Bernard Buffet: The Invention of the Modern Mega-artist

Front Cover
Random House, Jan 14, 2016 - Biography & Autobiography - 496 pages
0 Reviews
Reviews aren't verified, but Google checks for and removes fake content when it's identified

It is said that asphyxiation brings on a state of hallucinatory which case the 71 year old artist who lay in his sprawling Provencal villa died happy. In the early afternoon of Monday 4 October 1999, wracked with Parkinson's, and unable to paint because of a fall in which he had broken his wrist, Bernard Buffet calmly placed a plastic bag over his head, taped it tight around his neck and patiently waited the few minutes it took for death to arrive.

Bernard Buffet:The Invention of the Modern Mega-artist tells the remarkable story of a French figurative painter who tasted unprecedented critical and commercial success at an age when his contemporaries were still at art school. Then, with almost equal suddenness the fruits of fame turned sour and he found himself an outcast. Scarred with the contagion of immense commercial success no leper was more untouchable. He was the first artist of the television age and the jet age and his role in creating the idea of a post-war France is not to be underestimated. As the first of the so-called Fabulous Five (Francoise Sagan, Roger Vadim, Brigitte Bardot and Yves Saint Laurent) he was a leader of the cultural revolution that seemed to forge a new France from the shattered remains of a discredited and demoralized country.

Rich in incident Buffet’s remarkable story of bisexual love affairs, betrayal, vendettas lasting half a century, shattered reputations, alcoholism, and drug abuse, is played out against the backdrop of the beau monde of the 1950s and 1960s in locations as diverse as St Tropez, Japan, Paris, Dallas, St Petersburg and New York, before coming to its miserable conclusion alone in his studio.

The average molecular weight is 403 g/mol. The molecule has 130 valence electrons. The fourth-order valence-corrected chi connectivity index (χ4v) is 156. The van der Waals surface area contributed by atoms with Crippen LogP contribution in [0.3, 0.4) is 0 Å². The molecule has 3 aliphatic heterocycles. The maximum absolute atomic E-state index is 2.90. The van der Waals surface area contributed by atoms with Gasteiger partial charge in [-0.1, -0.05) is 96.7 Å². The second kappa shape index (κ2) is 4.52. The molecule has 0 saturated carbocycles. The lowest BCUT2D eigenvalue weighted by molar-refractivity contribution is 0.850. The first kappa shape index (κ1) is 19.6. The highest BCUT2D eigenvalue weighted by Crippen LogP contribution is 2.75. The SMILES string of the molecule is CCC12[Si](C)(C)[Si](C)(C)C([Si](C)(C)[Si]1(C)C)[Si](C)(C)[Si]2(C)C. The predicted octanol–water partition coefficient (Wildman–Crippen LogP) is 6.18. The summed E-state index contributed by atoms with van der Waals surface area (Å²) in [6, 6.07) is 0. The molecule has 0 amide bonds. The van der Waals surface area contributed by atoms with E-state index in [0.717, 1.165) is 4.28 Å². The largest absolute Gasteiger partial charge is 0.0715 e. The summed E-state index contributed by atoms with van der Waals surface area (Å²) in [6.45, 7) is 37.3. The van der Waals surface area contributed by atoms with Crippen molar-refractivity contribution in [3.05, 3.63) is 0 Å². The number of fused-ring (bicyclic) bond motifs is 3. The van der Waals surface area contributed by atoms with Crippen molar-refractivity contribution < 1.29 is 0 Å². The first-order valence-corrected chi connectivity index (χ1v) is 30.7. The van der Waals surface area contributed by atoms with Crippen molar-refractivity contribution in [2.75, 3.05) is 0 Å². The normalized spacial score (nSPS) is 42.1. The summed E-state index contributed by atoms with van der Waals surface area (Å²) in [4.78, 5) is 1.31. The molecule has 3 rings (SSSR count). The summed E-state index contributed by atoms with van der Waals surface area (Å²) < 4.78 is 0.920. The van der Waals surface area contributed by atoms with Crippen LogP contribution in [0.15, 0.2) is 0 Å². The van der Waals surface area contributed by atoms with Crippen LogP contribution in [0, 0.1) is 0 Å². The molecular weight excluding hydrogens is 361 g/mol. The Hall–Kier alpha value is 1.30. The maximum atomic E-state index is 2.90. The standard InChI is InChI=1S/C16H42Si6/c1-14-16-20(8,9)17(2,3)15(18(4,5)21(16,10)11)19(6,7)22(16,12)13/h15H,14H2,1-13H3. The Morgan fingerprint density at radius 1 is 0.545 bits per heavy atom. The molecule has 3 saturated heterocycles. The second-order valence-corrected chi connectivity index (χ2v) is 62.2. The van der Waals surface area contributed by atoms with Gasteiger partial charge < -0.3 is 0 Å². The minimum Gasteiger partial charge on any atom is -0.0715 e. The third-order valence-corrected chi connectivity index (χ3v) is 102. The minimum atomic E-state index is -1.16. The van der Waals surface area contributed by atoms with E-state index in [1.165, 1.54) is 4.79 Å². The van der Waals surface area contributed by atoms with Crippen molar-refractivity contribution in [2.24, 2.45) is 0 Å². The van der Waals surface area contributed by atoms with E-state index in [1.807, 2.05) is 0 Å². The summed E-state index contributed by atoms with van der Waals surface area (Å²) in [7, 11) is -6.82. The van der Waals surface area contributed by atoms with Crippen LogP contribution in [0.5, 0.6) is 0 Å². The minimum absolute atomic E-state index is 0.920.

What people are saying - Write a review

We haven't found any reviews in the usual places.


A Slender Matador in a Large Suit
The Most French of French Painters
A light and a new road
Lunch in Louveciennes Dinner in Moscow
Breton Spring
Alcohol Tobacco and Pandoras
Portrait of a Marriage in Crisis
Pulling Up the Drawbridge

Buffet goes to Hollywood
The Prix de la Critique
Marriage and Divorce Parisian Style
Love on the Left Bank
Honeymoon in the House of Death
Isolation in Provence
The Orestes and Pylades of the Atomic
Picasso Means Nothing to Me Matisse is Only a Décorateur
Artist in a RollsRoyce
Paris Goes to Texas
Number 6 Avenue Matignon
An Artists Home is his Castle
A Tale of Two Coups de Foudre
The most beautiful womans body Ive ever seen in my life I want you without your past Chapter 21
The Fifth Republic
Art Brut and Black Pearls
The Coming of the AntiPicasso
Creativity on a Production Line
The Canute of Contemporary
The Howard Hughes of the Art World
Descent into Hell
Discreet Charm of the Bourgeoisie
Big in Japan
Another Decade Another Chateau Another Brush With Death
The Milestones that Mark the Road
The last big artist in Paris
Back in the USSR
The Gates of Hell Ajar
I Still Love
The Mozart of Modern
Picture Credits
Picture Section Copyright

Common terms and phrases

About the author (2016)

Nicholas Foulkes is the author of over 20 books. His most recent include, Bernard Buffet: The Invention of the Modern Mega-artist and Patek Phillipe: The Authorized Biography. His books have been published by Little, Brown, Weidenfeld & Nicolson, Flammarion, Assouline, Random House and Thomas Dunne Books in the USA.

He contributes to a wide range of newspapers and magazines around the world. For over 20 years he has written the Bolivar cigar column for Country Life. He is a contributing editor to the FT's How To Spend It magazine, a contributing editor to Vanity Fair; and luxury editor of British GQ. He launched and continues to edit Vanity Fair's twice yearly watch magazine On Time. In 2007 he was named Havana Man of the Year by the Cuban government, having been nominated for this award on four previous occasions. He is a graduate of Hertford College, Oxford and lives in London with his wife and two sons.

Bibliographic information